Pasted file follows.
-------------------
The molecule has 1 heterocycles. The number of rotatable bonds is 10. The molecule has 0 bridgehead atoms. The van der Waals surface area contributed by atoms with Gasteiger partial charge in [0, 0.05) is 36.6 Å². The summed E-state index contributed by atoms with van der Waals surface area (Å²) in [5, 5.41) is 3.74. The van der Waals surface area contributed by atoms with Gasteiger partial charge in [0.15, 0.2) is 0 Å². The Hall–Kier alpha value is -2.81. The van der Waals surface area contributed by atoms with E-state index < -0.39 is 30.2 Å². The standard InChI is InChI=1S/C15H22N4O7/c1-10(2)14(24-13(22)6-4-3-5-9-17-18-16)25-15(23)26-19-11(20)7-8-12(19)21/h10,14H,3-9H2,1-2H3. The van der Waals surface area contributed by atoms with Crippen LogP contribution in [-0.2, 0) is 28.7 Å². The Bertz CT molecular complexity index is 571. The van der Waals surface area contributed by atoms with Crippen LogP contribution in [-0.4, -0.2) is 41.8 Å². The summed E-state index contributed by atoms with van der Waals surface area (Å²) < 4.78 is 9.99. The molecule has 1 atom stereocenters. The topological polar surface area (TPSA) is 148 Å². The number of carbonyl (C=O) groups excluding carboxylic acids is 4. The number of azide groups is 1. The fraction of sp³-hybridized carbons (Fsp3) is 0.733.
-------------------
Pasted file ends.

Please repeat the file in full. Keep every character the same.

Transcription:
The molecule has 1 heterocycles. The number of rotatable bonds is 10. The molecule has 0 bridgehead atoms. The van der Waals surface area contributed by atoms with Gasteiger partial charge in [0, 0.05) is 36.6 Å². The summed E-state index contributed by atoms with van der Waals surface area (Å²) in [5, 5.41) is 3.74. The van der Waals surface area contributed by atoms with Gasteiger partial charge in [0.15, 0.2) is 0 Å². The Hall–Kier alpha value is -2.81. The van der Waals surface area contributed by atoms with E-state index < -0.39 is 30.2 Å². The standard InChI is InChI=1S/C15H22N4O7/c1-10(2)14(24-13(22)6-4-3-5-9-17-18-16)25-15(23)26-19-11(20)7-8-12(19)21/h10,14H,3-9H2,1-2H3. The van der Waals surface area contributed by atoms with Crippen LogP contribution in [-0.2, 0) is 28.7 Å². The Bertz CT molecular complexity index is 571. The van der Waals surface area contributed by atoms with Crippen LogP contribution in [-0.4, -0.2) is 41.8 Å². The summed E-state index contributed by atoms with van der Waals surface area (Å²) < 4.78 is 9.99. The molecule has 1 atom stereocenters. The topological polar surface area (TPSA) is 148 Å². The number of carbonyl (C=O) groups excluding carboxylic acids is 4. The number of azide groups is 1. The fraction of sp³-hybridized carbons (Fsp3) is 0.733.